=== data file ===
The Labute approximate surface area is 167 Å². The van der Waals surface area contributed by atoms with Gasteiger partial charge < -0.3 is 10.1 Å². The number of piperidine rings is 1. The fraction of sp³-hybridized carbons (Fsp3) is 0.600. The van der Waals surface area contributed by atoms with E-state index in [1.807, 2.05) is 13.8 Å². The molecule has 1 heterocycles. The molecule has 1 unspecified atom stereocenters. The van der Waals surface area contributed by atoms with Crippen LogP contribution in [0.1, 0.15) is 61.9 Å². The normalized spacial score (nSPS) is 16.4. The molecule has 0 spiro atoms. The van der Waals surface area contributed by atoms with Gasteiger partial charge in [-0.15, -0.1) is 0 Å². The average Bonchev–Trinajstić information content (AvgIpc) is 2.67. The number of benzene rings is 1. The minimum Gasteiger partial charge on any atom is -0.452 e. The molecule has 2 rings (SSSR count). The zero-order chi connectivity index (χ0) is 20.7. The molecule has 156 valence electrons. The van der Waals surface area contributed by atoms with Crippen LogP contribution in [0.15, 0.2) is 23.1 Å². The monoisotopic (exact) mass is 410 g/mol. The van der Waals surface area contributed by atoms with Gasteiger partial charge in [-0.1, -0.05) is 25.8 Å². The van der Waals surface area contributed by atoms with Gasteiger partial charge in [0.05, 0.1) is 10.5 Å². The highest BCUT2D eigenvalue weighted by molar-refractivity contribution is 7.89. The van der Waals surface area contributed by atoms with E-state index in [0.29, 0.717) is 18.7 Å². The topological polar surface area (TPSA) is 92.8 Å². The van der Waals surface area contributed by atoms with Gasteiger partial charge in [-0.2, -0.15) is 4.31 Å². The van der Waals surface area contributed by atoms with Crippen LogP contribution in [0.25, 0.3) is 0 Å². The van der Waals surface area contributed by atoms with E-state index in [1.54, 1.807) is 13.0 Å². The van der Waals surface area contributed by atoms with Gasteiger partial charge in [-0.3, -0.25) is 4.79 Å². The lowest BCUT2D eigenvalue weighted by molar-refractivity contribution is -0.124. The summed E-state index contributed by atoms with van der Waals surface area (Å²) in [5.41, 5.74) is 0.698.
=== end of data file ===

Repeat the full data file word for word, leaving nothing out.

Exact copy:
The Labute approximate surface area is 167 Å². The van der Waals surface area contributed by atoms with Gasteiger partial charge < -0.3 is 10.1 Å². The number of piperidine rings is 1. The fraction of sp³-hybridized carbons (Fsp3) is 0.600. The van der Waals surface area contributed by atoms with E-state index in [1.807, 2.05) is 13.8 Å². The molecule has 1 heterocycles. The molecule has 1 unspecified atom stereocenters. The van der Waals surface area contributed by atoms with Crippen LogP contribution in [0.1, 0.15) is 61.9 Å². The normalized spacial score (nSPS) is 16.4. The molecule has 0 spiro atoms. The van der Waals surface area contributed by atoms with Gasteiger partial charge in [-0.15, -0.1) is 0 Å². The average Bonchev–Trinajstić information content (AvgIpc) is 2.67. The number of benzene rings is 1. The minimum Gasteiger partial charge on any atom is -0.452 e. The molecule has 2 rings (SSSR count). The zero-order chi connectivity index (χ0) is 20.7. The molecule has 156 valence electrons. The van der Waals surface area contributed by atoms with Crippen LogP contribution in [0.15, 0.2) is 23.1 Å². The monoisotopic (exact) mass is 410 g/mol. The van der Waals surface area contributed by atoms with Gasteiger partial charge in [-0.1, -0.05) is 25.8 Å². The van der Waals surface area contributed by atoms with Gasteiger partial charge in [0.05, 0.1) is 10.5 Å². The highest BCUT2D eigenvalue weighted by molar-refractivity contribution is 7.89. The van der Waals surface area contributed by atoms with E-state index in [0.29, 0.717) is 18.7 Å². The topological polar surface area (TPSA) is 92.8 Å². The van der Waals surface area contributed by atoms with Gasteiger partial charge in [-0.2, -0.15) is 4.31 Å². The van der Waals surface area contributed by atoms with Crippen LogP contribution in [0.25, 0.3) is 0 Å². The van der Waals surface area contributed by atoms with E-state index in [1.54, 1.807) is 13.0 Å². The van der Waals surface area contributed by atoms with Gasteiger partial charge in [-0.3, -0.25) is 4.79 Å². The lowest BCUT2D eigenvalue weighted by molar-refractivity contribution is -0.124. The summed E-state index contributed by atoms with van der Waals surface area (Å²) in [5.41, 5.74) is 0.698.